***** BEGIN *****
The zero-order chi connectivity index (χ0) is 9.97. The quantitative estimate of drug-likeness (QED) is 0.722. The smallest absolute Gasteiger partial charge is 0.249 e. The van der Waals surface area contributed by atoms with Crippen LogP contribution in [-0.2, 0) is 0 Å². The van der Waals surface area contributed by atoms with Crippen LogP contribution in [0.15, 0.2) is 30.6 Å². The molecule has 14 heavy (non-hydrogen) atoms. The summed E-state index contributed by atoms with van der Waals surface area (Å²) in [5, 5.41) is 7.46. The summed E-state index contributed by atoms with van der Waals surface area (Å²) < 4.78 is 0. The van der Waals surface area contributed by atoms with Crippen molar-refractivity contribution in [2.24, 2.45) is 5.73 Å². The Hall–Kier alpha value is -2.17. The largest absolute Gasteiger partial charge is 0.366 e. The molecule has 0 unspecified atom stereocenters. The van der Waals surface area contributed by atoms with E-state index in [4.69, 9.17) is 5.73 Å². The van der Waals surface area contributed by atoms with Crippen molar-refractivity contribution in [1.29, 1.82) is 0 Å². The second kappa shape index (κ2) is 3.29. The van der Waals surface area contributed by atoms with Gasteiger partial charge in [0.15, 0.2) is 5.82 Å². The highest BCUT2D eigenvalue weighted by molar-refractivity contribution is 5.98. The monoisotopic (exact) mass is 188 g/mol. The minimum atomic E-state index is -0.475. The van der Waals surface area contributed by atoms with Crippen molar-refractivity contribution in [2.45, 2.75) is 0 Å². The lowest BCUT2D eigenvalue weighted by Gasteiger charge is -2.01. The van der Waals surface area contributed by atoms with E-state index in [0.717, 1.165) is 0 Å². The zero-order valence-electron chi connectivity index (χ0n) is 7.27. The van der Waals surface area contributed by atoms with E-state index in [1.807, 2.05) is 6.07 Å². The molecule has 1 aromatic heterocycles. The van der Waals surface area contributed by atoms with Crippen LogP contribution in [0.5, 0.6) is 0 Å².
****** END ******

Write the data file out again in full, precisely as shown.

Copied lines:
The zero-order chi connectivity index (χ0) is 9.97. The quantitative estimate of drug-likeness (QED) is 0.722. The smallest absolute Gasteiger partial charge is 0.249 e. The van der Waals surface area contributed by atoms with Crippen LogP contribution in [-0.2, 0) is 0 Å². The van der Waals surface area contributed by atoms with Crippen LogP contribution in [0.15, 0.2) is 30.6 Å². The molecule has 14 heavy (non-hydrogen) atoms. The summed E-state index contributed by atoms with van der Waals surface area (Å²) in [5, 5.41) is 7.46. The summed E-state index contributed by atoms with van der Waals surface area (Å²) < 4.78 is 0. The van der Waals surface area contributed by atoms with Crippen molar-refractivity contribution in [2.24, 2.45) is 5.73 Å². The Hall–Kier alpha value is -2.17. The largest absolute Gasteiger partial charge is 0.366 e. The molecule has 0 unspecified atom stereocenters. The van der Waals surface area contributed by atoms with E-state index in [4.69, 9.17) is 5.73 Å². The van der Waals surface area contributed by atoms with Crippen molar-refractivity contribution in [1.29, 1.82) is 0 Å². The second kappa shape index (κ2) is 3.29. The van der Waals surface area contributed by atoms with Gasteiger partial charge in [0.15, 0.2) is 5.82 Å². The highest BCUT2D eigenvalue weighted by molar-refractivity contribution is 5.98. The monoisotopic (exact) mass is 188 g/mol. The minimum atomic E-state index is -0.475. The van der Waals surface area contributed by atoms with Crippen molar-refractivity contribution in [2.45, 2.75) is 0 Å². The lowest BCUT2D eigenvalue weighted by Gasteiger charge is -2.01. The van der Waals surface area contributed by atoms with E-state index in [0.717, 1.165) is 0 Å². The zero-order valence-electron chi connectivity index (χ0n) is 7.27. The van der Waals surface area contributed by atoms with E-state index in [1.807, 2.05) is 6.07 Å². The molecule has 1 aromatic heterocycles. The van der Waals surface area contributed by atoms with Crippen LogP contribution in [0.5, 0.6) is 0 Å².